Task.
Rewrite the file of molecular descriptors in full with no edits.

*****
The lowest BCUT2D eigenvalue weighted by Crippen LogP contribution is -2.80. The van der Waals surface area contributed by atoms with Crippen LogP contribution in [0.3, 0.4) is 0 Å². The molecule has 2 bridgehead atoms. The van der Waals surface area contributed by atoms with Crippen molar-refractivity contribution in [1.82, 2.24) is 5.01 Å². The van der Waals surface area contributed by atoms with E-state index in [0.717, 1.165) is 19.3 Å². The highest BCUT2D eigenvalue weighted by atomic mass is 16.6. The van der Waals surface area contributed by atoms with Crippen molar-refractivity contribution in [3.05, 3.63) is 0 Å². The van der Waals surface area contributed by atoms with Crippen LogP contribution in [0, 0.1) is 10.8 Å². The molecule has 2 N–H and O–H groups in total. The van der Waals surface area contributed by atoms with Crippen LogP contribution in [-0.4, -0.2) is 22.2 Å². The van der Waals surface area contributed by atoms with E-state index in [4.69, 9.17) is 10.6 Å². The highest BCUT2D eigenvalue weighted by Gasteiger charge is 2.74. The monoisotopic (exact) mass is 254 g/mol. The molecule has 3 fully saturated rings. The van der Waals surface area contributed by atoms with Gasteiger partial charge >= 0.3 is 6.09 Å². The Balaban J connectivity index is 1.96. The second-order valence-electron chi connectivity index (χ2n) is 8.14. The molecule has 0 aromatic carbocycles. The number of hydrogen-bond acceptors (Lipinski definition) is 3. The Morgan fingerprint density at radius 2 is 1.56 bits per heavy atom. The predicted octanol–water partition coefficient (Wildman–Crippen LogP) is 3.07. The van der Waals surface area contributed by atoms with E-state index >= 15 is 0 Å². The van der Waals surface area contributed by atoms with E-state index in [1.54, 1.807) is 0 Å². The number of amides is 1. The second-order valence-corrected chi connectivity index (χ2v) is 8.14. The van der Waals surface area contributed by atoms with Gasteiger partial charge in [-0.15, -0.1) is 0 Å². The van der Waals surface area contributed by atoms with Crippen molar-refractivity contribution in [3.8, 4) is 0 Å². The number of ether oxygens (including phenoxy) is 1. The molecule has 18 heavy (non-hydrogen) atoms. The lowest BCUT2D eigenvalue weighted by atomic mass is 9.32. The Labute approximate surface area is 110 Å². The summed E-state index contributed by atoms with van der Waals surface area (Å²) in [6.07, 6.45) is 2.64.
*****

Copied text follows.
The lowest BCUT2D eigenvalue weighted by Crippen LogP contribution is -2.80. The van der Waals surface area contributed by atoms with Crippen LogP contribution in [0.3, 0.4) is 0 Å². The molecule has 2 bridgehead atoms. The van der Waals surface area contributed by atoms with Crippen molar-refractivity contribution in [1.82, 2.24) is 5.01 Å². The van der Waals surface area contributed by atoms with E-state index in [0.717, 1.165) is 19.3 Å². The highest BCUT2D eigenvalue weighted by atomic mass is 16.6. The van der Waals surface area contributed by atoms with Crippen molar-refractivity contribution in [3.05, 3.63) is 0 Å². The van der Waals surface area contributed by atoms with Crippen LogP contribution in [0, 0.1) is 10.8 Å². The molecule has 2 N–H and O–H groups in total. The van der Waals surface area contributed by atoms with Crippen LogP contribution in [-0.4, -0.2) is 22.2 Å². The van der Waals surface area contributed by atoms with E-state index in [4.69, 9.17) is 10.6 Å². The highest BCUT2D eigenvalue weighted by Gasteiger charge is 2.74. The monoisotopic (exact) mass is 254 g/mol. The molecule has 3 fully saturated rings. The van der Waals surface area contributed by atoms with Gasteiger partial charge >= 0.3 is 6.09 Å². The Balaban J connectivity index is 1.96. The second-order valence-electron chi connectivity index (χ2n) is 8.14. The molecule has 0 aromatic carbocycles. The number of hydrogen-bond acceptors (Lipinski definition) is 3. The Morgan fingerprint density at radius 2 is 1.56 bits per heavy atom. The predicted octanol–water partition coefficient (Wildman–Crippen LogP) is 3.07. The van der Waals surface area contributed by atoms with E-state index >= 15 is 0 Å². The van der Waals surface area contributed by atoms with E-state index in [1.54, 1.807) is 0 Å². The number of amides is 1. The second-order valence-corrected chi connectivity index (χ2v) is 8.14. The van der Waals surface area contributed by atoms with Gasteiger partial charge in [-0.15, -0.1) is 0 Å². The van der Waals surface area contributed by atoms with Crippen molar-refractivity contribution in [3.8, 4) is 0 Å². The number of ether oxygens (including phenoxy) is 1. The molecule has 18 heavy (non-hydrogen) atoms. The lowest BCUT2D eigenvalue weighted by atomic mass is 9.32. The Labute approximate surface area is 110 Å². The summed E-state index contributed by atoms with van der Waals surface area (Å²) in [6.07, 6.45) is 2.64.